•      (Feb 14) Sooner or later, they'll get it ironed out, I suppose, but of all the damned dumb popinjay posturing! It took them 10 years to build the Niemeyer auditorium in Ravello. It opened in January (see item for Jan 19, above) to great acclaim. The first real event was to be the Winter Festival, opening on February 20 with music, literature readings and regional food & wine tasting. Now, the whole thing is in the toilet because of a tug-of-war between the president of the Ravello Foundation and mayor of Ravello over who is running the show. The Foundation, of course, has been responsible for all the grand cultural programs each year for many decades. The town (the mayor), equally of course, got the auditorium built in the first place. It will boil down, I hope, to which entity gets the larger font on the posters. For now, however, the auditorium is closed.
(For a June 2010 update, see this link.)

  •     (Feb 15) When I first read this
  The new red train descends the mountain like an incandescent bit of lava, exploring the Vesuvius National Park...a ground cable-car...5 stations along a route of 3725 meters...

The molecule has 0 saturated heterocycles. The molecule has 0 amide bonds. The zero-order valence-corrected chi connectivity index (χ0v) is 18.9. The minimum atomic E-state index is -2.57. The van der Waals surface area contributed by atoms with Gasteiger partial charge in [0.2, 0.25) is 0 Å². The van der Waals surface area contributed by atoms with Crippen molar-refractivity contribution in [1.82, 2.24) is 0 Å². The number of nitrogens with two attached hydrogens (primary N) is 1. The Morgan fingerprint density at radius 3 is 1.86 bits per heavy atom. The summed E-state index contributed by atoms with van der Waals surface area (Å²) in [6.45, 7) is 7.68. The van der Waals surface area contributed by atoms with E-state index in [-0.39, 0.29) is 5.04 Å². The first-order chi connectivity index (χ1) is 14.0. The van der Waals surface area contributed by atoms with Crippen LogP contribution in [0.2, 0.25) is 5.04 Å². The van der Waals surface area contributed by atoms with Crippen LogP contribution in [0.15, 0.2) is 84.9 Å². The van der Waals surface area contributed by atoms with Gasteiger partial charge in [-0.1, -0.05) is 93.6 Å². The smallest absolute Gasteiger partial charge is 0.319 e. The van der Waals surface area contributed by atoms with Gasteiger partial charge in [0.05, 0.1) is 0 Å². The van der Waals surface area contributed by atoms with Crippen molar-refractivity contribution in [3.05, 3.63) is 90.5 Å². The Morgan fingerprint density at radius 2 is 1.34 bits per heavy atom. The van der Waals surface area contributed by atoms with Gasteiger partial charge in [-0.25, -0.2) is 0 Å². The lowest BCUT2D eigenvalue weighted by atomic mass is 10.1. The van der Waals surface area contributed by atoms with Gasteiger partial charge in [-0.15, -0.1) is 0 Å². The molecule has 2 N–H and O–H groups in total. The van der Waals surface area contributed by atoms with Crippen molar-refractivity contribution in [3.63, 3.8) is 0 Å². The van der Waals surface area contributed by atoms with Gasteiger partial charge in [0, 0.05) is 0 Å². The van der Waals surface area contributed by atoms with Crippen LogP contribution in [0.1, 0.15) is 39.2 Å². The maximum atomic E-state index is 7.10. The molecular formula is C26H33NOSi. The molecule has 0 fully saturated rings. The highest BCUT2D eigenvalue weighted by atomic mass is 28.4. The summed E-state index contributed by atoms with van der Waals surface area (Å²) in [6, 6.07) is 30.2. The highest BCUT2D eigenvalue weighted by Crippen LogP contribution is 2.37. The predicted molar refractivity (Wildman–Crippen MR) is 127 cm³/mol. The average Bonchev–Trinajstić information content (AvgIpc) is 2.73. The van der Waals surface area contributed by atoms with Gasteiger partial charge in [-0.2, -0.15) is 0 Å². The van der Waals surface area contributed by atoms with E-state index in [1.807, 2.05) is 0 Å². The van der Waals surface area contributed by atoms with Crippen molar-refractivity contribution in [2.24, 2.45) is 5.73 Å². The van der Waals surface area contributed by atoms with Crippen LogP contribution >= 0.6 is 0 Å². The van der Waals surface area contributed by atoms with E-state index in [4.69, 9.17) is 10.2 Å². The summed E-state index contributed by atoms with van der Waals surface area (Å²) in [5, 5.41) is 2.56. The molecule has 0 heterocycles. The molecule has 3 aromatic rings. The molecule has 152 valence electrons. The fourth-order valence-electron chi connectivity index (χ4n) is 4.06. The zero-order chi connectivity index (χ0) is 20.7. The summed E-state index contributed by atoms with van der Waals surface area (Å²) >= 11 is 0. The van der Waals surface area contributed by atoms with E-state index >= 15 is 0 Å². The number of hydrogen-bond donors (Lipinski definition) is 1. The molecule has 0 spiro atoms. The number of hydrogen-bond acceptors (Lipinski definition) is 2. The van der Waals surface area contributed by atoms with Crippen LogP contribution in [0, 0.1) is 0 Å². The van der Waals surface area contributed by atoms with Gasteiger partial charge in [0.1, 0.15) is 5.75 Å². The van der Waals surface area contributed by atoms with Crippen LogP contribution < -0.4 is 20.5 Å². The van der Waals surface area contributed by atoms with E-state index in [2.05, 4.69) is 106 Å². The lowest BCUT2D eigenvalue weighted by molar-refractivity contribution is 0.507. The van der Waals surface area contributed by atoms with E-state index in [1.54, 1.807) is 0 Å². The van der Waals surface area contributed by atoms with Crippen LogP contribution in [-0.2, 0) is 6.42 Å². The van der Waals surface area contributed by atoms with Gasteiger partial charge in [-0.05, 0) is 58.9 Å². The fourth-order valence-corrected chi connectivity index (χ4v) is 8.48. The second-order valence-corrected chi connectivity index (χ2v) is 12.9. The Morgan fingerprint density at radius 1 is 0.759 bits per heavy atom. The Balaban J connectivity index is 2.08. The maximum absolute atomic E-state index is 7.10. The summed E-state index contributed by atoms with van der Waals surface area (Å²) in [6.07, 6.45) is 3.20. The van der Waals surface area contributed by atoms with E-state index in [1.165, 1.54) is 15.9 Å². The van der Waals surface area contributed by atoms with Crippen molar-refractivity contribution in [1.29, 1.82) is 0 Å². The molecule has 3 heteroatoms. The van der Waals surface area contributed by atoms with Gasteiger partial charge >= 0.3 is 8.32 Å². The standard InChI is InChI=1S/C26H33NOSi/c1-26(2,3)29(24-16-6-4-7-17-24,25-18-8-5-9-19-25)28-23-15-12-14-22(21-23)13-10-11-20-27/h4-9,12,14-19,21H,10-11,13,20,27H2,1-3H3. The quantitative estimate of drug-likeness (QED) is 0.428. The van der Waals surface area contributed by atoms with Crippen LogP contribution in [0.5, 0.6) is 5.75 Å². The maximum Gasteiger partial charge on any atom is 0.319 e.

...I thought I had rip-van-winkled awake in a Naples of the future, or maybe I had not been paying enough attention to the situation on the slopes of our great sleeping friend! Alas, I then noticed I was looking at the website for europaconcorsi, a fascinating open forum for architects, future architects, and dreamers. This plan for the Vesuvius Red Train was the winner (among five listed) for a way to re-introduce the delightful funiculì-funiculà concept back to the slopes of Vesuvius. Some of these europaconcorsi plans apparently do get off the drawing boards, but other than this mention of it, I have seen nothing else. The plan includes a canopy sky-trek affair along the way! I want this one, and I am starting to hold my breath right now...!

  •      (Feb 17) I have a lawyer friend who delights in playing friend to the downtrodden by getting traffic tickets thrown out; that is, the copper forgot to fill out line such-and-such or made a mistake on the date or whatever. Those vile little pieces of paper are legal documents and have to be done just right, or you are home free. Well, Robin Hood is out of work, at least for a few weeks. The people who print the tickets for traffic violations have not been paid in a while, and they are so steamed that they have stopped printing. The city of Naples has just run out of traffic tickets! The gendarmes can't write you up at all! So, get out there and...well, this is not license to go nuts on the streets, you understand. On the other hand...